Then we discovered Herb’s wallet in his pants’ pocket at the bottom of the swill in the bathtub, every bill covered in wet vomit. That was the last straw and we wailed with the kids, changing them again, and then ourselves again, pajamas and diapers and all. 

It was only then that we discovered the cat, behind the bathroom door, puking his little guts out all over the floor!

 I still have something like hysterics when I remember that scene. We all survived, even the cat. The lesson I got from that night was something like this: Don’t worry, it can always get worse, and don’t be too surprised if it does. 

A second lesson was this: if I could actually survive an onslaught like that and still love my children, I’m probably stronger than I think and can take on pretty much whatever comes down the pike.  

I believe the angels who are guiding us through this eye-of-a-needle time want to be assured that most of us are able and willing to stick it out no matter what is coming at us from in front of us – not to mention from behind the bathroom door. So they’re testing us for character and strength. And humor.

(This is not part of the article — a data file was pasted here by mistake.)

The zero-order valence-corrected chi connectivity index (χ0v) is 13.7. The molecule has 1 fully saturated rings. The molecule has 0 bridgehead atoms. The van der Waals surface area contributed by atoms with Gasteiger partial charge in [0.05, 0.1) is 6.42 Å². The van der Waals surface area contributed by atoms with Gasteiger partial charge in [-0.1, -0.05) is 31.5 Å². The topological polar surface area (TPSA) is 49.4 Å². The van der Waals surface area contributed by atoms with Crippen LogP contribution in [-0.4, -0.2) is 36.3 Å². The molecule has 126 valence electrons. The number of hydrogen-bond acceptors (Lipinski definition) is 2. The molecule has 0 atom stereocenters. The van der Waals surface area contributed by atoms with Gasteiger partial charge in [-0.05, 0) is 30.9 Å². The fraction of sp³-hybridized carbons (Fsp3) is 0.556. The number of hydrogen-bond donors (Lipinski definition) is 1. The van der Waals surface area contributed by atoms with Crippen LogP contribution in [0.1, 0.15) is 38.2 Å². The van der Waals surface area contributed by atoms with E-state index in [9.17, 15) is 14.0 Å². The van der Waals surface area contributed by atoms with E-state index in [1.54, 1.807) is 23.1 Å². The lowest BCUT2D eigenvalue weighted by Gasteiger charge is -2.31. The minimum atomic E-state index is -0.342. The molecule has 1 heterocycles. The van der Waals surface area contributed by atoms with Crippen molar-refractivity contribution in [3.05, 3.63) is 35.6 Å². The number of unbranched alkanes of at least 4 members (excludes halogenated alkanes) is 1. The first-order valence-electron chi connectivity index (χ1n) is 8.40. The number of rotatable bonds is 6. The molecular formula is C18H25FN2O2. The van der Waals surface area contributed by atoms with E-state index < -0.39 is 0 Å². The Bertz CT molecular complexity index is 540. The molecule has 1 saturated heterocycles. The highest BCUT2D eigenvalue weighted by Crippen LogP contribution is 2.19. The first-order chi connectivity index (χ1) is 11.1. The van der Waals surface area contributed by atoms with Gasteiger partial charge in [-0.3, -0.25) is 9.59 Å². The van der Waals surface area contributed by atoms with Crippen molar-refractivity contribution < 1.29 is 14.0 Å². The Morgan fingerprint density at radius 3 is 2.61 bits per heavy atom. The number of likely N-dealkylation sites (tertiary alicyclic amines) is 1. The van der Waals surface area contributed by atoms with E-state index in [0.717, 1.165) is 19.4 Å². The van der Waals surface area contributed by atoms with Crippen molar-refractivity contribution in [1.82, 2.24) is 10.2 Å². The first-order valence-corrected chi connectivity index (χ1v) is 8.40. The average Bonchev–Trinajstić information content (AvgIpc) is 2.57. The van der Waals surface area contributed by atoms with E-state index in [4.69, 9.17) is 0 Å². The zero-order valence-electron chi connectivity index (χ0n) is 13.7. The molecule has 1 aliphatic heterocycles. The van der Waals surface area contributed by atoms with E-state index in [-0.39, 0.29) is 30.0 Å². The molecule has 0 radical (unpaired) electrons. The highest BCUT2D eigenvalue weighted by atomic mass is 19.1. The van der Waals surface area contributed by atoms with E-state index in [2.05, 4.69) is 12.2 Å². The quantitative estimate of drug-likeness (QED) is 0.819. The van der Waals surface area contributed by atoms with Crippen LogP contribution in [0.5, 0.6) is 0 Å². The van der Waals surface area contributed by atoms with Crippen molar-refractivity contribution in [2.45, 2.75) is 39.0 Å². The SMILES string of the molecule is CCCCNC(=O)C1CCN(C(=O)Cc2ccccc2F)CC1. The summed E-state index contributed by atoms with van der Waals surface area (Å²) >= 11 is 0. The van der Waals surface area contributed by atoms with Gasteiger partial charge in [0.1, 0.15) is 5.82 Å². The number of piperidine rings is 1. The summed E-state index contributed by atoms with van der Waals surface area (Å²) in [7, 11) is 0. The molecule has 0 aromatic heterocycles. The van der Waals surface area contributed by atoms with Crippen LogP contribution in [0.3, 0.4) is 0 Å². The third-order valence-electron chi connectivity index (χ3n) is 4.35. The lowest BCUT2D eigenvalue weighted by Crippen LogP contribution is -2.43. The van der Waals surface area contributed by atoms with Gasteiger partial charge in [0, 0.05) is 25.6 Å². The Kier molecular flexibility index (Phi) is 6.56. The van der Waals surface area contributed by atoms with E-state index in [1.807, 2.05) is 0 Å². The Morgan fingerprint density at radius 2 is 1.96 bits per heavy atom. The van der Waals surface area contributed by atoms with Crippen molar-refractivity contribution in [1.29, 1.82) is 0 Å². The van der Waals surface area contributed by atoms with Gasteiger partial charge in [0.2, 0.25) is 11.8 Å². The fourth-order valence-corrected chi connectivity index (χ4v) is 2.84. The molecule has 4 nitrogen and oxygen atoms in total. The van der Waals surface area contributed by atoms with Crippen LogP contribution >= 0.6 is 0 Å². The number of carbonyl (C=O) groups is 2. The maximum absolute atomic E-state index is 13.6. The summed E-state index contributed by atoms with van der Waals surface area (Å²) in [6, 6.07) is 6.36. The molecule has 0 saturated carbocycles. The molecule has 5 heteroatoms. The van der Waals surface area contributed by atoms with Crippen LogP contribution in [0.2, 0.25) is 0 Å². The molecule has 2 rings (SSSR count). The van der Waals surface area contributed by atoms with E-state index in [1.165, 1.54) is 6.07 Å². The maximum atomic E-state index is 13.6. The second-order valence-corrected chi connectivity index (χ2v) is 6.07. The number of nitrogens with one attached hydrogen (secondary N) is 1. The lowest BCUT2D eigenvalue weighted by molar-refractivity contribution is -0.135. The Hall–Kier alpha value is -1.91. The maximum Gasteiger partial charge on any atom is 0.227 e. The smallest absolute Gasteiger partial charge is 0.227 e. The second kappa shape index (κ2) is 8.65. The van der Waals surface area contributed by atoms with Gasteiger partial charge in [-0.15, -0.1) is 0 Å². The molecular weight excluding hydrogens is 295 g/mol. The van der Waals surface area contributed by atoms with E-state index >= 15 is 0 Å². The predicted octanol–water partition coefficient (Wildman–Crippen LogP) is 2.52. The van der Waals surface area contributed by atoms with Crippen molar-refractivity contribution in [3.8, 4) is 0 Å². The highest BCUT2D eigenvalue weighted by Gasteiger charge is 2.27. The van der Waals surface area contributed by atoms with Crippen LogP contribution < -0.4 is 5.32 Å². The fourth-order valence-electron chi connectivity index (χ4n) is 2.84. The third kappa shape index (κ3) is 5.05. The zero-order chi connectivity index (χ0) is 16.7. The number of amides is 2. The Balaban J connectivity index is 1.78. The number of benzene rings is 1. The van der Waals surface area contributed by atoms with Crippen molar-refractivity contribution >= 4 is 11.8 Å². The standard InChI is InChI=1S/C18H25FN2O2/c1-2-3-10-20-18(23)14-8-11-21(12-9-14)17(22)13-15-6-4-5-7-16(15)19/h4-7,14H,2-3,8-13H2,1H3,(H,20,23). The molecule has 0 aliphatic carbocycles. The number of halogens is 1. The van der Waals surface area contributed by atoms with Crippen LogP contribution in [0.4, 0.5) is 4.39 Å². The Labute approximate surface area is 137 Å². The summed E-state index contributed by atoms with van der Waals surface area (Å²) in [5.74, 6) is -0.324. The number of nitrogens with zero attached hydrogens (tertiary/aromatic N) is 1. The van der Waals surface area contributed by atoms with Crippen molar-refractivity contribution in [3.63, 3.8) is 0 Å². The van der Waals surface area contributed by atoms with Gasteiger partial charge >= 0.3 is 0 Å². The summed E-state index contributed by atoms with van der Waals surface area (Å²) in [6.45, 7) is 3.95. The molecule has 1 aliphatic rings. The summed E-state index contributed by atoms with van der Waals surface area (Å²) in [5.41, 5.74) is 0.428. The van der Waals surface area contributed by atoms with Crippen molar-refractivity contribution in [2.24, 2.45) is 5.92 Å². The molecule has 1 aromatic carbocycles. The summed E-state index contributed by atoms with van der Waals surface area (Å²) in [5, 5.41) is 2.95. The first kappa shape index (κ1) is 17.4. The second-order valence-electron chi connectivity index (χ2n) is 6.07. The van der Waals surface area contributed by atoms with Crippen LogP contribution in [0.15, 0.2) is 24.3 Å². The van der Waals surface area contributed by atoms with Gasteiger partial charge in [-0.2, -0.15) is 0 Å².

Makes sense, doesn’t it?

Right now, today, things are going haywire around here, and I had a good hour of panic before I remembered to follow my own rules: I’ve injured both legs and can hardly walk; last night’s storm flooded the line, so neither phone nor Internet is working; a houseguest arrives in a few hours with no way of contacting me, on the farm our sweet, small herd of goats multiplied into twenty-two ravenous creatures and ate every bush in sight, three of my oldest friends are seriously ill – and it’s my daughter’s birthday!

Oy.

So what to do? 

I started by brushing my teeth, then smiled into the mirror. Not too bad. Then I remembered I actually have a cell phone, and used it to contact AT&T. Then, since nothing is working, I had the freedom from distraction to sit down and write this piece. Then I made hot chocolate and drank it – slowly. My legs will heal, the wires will get fixed – or maybe not – the baby goats will find new pastures or feasts in which they will star, my daughter is one year older and she’s a beauty! 

And my friends will eventually move on, as will I.